Tag: Netgalley

Beyond the Limit by Cindy Dees

Beyond the Limit by Cindy DeesBeyond the Limit by Cindy Dees
Series: Valkyrie Ops, #1
Published by Sourcebooks Casablanca on 25th June 2019
Pages: 384
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one-star

Skylar Tate, former Miss Congeniality, is a media officer for the Navy, but she itches to get on the field—and she can prove she has what it takes. But convincing others that she can become one of the first ever female Navy SEALs? That might be tougher than the agonizingly brutal training.

Griffin Caldwell and his teammates in his Navy SEAL platoon, the Reapers, are tasked to secretly train women candidates to become the first female SEALs. But when he meets Skylar Tate, it's friction—and lust—at first sight. Griffin can't believe the former pageant queen has what it takes, and Skylar can't believe his arrogance. But when one deadly mission goes wrong, it's up to Skylar and Griffin and their unprecedented bond to save the day.

Oddly reminiscent of ‘The Medusa Project’—a book of Cindy Dees I read a long time ago, ‘Beyond the Limit’ failed to enthral me because it felt like ground that has been trodden on before: women attempting to break through the elite ranks of spec ops, an area traditionally and still dominated by Alpha men and the likes, and eventually getting them to eat their words, while forming a sisterhood in the process.

Miss Congeniality turned Spec-ops potential soldier Sherri Tate is the first in line in this book, as a SEAL platoon is tasked to get them up to speed as suitable candidates (and probably getting them to fail in the process). But seeing Sherri Tate swooning over her instructor and his hot bod felt painfully awkward instead and trying to meet all the men’s , seemingly proving the point that women and men couldn’t work together in the military without someone dying of lust.

I realise I’m not quite the type of reader who crows about female vs. male prowess even if it’s with the former coming out top), even if it’s about the women trying to earn a place in the SEALs—and how the men do everything in their power to wash them out. There’re misogynist and chauvinistic tendencies, both overt and implied and so deeply buried in everyday vocabulary—that men would be made obsolete if the women joined their ranks?!—but if the intention is to rile the female reader, it didn’t exactly work on me because it felt like a story that has been already told…by Dees herself a long time ago.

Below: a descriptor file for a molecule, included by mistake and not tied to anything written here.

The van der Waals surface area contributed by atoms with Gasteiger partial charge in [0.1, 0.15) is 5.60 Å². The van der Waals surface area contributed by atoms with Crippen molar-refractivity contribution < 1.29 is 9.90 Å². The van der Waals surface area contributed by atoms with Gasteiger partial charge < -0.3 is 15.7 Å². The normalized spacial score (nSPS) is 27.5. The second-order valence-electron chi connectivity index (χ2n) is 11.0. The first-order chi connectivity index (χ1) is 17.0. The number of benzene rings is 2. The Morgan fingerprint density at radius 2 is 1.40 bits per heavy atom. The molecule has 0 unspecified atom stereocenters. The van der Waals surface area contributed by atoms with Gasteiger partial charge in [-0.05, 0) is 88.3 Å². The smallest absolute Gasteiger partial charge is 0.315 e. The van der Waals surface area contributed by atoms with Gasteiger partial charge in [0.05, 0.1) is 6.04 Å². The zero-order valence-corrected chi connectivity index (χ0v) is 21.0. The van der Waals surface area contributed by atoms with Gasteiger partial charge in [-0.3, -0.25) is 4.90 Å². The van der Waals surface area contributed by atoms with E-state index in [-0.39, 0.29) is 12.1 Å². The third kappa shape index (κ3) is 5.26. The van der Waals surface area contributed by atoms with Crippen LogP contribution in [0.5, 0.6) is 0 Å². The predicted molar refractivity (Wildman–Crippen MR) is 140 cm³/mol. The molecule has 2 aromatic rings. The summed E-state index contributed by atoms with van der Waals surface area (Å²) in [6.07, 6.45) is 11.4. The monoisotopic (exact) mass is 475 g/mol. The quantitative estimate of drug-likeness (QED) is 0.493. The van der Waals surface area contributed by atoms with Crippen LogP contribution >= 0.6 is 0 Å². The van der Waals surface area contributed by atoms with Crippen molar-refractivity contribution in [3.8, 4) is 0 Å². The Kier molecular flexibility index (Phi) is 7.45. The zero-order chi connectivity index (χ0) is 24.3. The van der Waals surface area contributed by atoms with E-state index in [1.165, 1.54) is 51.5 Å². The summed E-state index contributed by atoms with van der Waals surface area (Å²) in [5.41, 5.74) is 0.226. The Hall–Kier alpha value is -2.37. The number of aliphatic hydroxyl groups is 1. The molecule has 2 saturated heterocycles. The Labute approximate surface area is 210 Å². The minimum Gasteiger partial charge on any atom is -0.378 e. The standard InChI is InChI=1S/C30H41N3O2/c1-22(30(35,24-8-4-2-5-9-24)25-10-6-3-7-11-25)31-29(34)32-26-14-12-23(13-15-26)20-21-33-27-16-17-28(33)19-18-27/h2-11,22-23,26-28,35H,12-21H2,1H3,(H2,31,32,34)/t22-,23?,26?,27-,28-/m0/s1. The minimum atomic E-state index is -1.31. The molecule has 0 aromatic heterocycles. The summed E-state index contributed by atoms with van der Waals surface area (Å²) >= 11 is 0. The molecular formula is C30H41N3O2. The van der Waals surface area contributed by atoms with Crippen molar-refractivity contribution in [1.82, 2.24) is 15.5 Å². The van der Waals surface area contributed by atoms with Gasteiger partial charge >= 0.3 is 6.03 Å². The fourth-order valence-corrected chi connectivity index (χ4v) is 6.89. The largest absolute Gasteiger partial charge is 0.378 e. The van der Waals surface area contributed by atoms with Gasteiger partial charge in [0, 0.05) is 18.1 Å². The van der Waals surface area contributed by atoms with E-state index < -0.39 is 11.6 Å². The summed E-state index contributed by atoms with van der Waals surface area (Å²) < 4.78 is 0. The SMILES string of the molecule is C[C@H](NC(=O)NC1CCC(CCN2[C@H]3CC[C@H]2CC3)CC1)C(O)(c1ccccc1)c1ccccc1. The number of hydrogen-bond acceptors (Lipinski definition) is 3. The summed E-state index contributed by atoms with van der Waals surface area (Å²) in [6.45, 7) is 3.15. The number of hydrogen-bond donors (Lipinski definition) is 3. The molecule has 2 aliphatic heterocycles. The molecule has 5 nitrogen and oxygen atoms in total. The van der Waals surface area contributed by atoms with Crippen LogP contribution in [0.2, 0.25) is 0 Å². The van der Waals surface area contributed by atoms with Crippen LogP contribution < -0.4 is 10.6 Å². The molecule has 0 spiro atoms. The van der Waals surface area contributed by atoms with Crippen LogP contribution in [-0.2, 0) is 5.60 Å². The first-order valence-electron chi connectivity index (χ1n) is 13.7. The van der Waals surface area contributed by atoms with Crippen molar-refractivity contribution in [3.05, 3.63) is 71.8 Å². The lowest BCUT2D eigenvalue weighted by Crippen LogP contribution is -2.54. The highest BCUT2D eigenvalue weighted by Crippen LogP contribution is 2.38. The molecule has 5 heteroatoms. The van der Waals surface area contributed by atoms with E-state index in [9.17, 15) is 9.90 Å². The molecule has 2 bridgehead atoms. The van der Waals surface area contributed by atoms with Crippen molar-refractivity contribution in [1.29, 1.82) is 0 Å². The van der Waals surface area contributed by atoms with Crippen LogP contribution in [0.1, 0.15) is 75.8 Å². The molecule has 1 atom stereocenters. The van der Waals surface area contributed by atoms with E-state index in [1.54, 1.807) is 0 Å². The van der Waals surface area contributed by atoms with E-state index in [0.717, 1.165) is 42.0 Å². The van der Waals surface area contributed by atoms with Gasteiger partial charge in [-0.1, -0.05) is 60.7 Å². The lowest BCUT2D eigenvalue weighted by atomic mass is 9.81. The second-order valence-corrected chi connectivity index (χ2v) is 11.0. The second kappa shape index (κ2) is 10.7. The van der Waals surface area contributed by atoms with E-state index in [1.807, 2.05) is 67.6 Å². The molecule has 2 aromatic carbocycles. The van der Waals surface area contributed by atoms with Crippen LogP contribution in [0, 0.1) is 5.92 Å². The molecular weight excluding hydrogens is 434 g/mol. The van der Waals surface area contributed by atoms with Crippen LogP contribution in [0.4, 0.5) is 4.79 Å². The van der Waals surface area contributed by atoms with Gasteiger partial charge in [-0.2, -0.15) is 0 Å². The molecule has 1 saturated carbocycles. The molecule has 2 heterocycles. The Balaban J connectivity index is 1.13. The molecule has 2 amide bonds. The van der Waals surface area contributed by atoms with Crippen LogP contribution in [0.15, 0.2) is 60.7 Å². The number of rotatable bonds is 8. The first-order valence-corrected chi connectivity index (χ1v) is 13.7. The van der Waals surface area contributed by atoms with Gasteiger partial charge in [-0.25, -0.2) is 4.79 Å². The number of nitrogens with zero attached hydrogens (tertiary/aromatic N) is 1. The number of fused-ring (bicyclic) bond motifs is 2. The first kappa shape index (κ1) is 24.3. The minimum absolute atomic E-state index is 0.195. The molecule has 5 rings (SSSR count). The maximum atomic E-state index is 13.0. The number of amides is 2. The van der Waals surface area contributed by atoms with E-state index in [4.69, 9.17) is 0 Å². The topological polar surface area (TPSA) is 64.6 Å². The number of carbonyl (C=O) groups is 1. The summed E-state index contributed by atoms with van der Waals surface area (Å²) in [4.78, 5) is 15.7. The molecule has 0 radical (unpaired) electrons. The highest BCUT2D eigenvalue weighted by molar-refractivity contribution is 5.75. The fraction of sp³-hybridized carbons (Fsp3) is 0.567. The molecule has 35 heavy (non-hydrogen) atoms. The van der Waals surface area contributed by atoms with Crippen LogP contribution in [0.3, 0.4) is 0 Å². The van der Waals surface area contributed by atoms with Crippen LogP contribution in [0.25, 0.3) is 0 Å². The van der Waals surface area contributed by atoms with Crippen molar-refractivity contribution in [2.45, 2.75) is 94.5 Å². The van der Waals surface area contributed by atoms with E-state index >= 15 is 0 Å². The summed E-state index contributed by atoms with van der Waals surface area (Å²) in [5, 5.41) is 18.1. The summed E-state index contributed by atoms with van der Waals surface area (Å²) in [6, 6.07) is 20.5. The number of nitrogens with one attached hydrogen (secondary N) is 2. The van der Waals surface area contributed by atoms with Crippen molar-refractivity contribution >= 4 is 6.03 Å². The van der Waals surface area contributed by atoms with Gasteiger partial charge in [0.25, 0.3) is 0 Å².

It’s not that I don’t think a very special breed of women can cut it in spec ops (there are already women rangers out there, so it’s a moot point), but rather, it’s probably the sense of entitlement of the elite SEALs have, along with the whole cyclical round of women proving men wrong that I’m tired with. Even though the women do it and triumph through sheer grit and hard work.

It’s all on me, I’ll readily admit, that I wasn’t as engaged in the storytelling as I would have liked and the skimmed the whole way without being able to get a hook into the whole journey of Sherri going through her rounds and rounds of training. ‘Beyond The Limit’ just didn’t do it for me, for a combination of reasons that had me not finishing it.

*ARC by the publisher via Netgalley

one-star

Well Met by Jen DeLuca

Well Met by Jen DeLucaWell Met by Jen DeLuca
Published by Berkley Books on 3rd September 2019
Pages: 336
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four-stars

Emily knew there would be strings attached when she relocated to the small town of Willow Creek, Maryland, for the summer to help her sister recover from an accident, but who could anticipate getting roped into volunteering for the local Renaissance Faire alongside her teenaged niece? Or that the irritating and inscrutable schoolteacher in charge of the volunteers would be so annoying that she finds it impossible to stop thinking about him?

The faire is Simon's family legacy and from the start he makes clear he doesn't have time for Emily's lighthearted approach to life, her oddball Shakespeare conspiracy theories, or her endless suggestions for new acts to shake things up. Yet on the faire grounds he becomes a different person, flirting freely with Emily when she's in her revealing wench's costume. But is this attraction real, or just part of the characters they're portraying?